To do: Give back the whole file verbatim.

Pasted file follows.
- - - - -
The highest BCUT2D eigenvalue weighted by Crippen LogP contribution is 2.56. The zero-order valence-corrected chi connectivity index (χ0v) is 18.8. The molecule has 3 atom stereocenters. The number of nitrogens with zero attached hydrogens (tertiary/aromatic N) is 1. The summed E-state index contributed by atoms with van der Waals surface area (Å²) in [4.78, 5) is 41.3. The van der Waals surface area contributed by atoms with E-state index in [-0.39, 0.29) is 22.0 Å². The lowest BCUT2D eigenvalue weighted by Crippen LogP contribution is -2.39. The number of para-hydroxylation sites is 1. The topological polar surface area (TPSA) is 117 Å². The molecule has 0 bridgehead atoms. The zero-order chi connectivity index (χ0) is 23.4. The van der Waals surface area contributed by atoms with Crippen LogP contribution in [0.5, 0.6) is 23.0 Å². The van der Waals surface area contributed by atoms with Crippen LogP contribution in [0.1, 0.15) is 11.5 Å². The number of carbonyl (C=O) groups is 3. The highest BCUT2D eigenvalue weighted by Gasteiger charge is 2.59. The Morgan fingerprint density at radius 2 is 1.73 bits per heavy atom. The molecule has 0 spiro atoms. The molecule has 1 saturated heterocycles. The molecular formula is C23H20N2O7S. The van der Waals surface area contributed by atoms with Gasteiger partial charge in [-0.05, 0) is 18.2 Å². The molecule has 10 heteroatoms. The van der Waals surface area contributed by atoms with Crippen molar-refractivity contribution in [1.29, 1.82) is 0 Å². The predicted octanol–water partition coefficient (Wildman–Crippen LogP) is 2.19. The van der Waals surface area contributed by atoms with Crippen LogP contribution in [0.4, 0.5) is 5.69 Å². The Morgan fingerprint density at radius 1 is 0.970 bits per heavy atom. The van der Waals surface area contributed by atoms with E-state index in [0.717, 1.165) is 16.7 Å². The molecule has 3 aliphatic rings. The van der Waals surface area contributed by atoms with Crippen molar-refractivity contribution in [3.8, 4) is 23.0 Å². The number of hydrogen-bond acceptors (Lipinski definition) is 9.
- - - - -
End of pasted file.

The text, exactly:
The highest BCUT2D eigenvalue weighted by Crippen LogP contribution is 2.56. The zero-order valence-corrected chi connectivity index (χ0v) is 18.8. The molecule has 3 atom stereocenters. The number of nitrogens with zero attached hydrogens (tertiary/aromatic N) is 1. The summed E-state index contributed by atoms with van der Waals surface area (Å²) in [4.78, 5) is 41.3. The van der Waals surface area contributed by atoms with E-state index in [-0.39, 0.29) is 22.0 Å². The lowest BCUT2D eigenvalue weighted by Crippen LogP contribution is -2.39. The number of para-hydroxylation sites is 1. The topological polar surface area (TPSA) is 117 Å². The molecule has 0 bridgehead atoms. The zero-order chi connectivity index (χ0) is 23.4. The van der Waals surface area contributed by atoms with Crippen LogP contribution in [0.5, 0.6) is 23.0 Å². The van der Waals surface area contributed by atoms with Crippen LogP contribution in [0.1, 0.15) is 11.5 Å². The number of carbonyl (C=O) groups is 3. The highest BCUT2D eigenvalue weighted by Gasteiger charge is 2.59. The Morgan fingerprint density at radius 2 is 1.73 bits per heavy atom. The molecule has 0 spiro atoms. The molecule has 1 saturated heterocycles. The molecular formula is C23H20N2O7S. The van der Waals surface area contributed by atoms with Gasteiger partial charge in [-0.05, 0) is 18.2 Å². The molecule has 10 heteroatoms. The van der Waals surface area contributed by atoms with Crippen molar-refractivity contribution in [1.29, 1.82) is 0 Å². The predicted octanol–water partition coefficient (Wildman–Crippen LogP) is 2.19. The van der Waals surface area contributed by atoms with Crippen LogP contribution in [0.4, 0.5) is 5.69 Å². The Morgan fingerprint density at radius 1 is 0.970 bits per heavy atom. The van der Waals surface area contributed by atoms with E-state index in [0.717, 1.165) is 16.7 Å². The molecule has 3 aliphatic rings. The van der Waals surface area contributed by atoms with Crippen molar-refractivity contribution in [3.8, 4) is 23.0 Å². The number of hydrogen-bond acceptors (Lipinski definition) is 9.